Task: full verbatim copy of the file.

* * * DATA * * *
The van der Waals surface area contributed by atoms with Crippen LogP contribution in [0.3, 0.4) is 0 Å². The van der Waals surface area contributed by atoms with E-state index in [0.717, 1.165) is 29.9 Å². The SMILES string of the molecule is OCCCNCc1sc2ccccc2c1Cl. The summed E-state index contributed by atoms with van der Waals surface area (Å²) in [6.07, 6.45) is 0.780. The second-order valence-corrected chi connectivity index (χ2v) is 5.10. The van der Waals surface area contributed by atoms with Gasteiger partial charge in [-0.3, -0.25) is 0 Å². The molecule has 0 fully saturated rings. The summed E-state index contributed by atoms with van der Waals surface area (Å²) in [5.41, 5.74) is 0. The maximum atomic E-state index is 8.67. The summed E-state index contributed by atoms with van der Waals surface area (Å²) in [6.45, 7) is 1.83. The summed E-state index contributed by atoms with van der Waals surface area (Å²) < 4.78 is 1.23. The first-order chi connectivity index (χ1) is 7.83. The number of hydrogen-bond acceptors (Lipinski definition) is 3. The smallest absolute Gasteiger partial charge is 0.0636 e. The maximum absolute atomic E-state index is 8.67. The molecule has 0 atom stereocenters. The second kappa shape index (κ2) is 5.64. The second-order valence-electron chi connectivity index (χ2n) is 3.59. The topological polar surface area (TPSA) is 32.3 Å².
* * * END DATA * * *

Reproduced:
The van der Waals surface area contributed by atoms with Crippen LogP contribution in [0.3, 0.4) is 0 Å². The van der Waals surface area contributed by atoms with E-state index in [0.717, 1.165) is 29.9 Å². The SMILES string of the molecule is OCCCNCc1sc2ccccc2c1Cl. The summed E-state index contributed by atoms with van der Waals surface area (Å²) in [6.07, 6.45) is 0.780. The second-order valence-corrected chi connectivity index (χ2v) is 5.10. The van der Waals surface area contributed by atoms with Gasteiger partial charge in [-0.3, -0.25) is 0 Å². The molecule has 0 fully saturated rings. The summed E-state index contributed by atoms with van der Waals surface area (Å²) in [5.41, 5.74) is 0. The maximum atomic E-state index is 8.67. The summed E-state index contributed by atoms with van der Waals surface area (Å²) in [6.45, 7) is 1.83. The summed E-state index contributed by atoms with van der Waals surface area (Å²) < 4.78 is 1.23. The first-order chi connectivity index (χ1) is 7.83. The number of hydrogen-bond acceptors (Lipinski definition) is 3. The smallest absolute Gasteiger partial charge is 0.0636 e. The maximum absolute atomic E-state index is 8.67. The molecule has 0 atom stereocenters. The second kappa shape index (κ2) is 5.64. The second-order valence-electron chi connectivity index (χ2n) is 3.59. The topological polar surface area (TPSA) is 32.3 Å².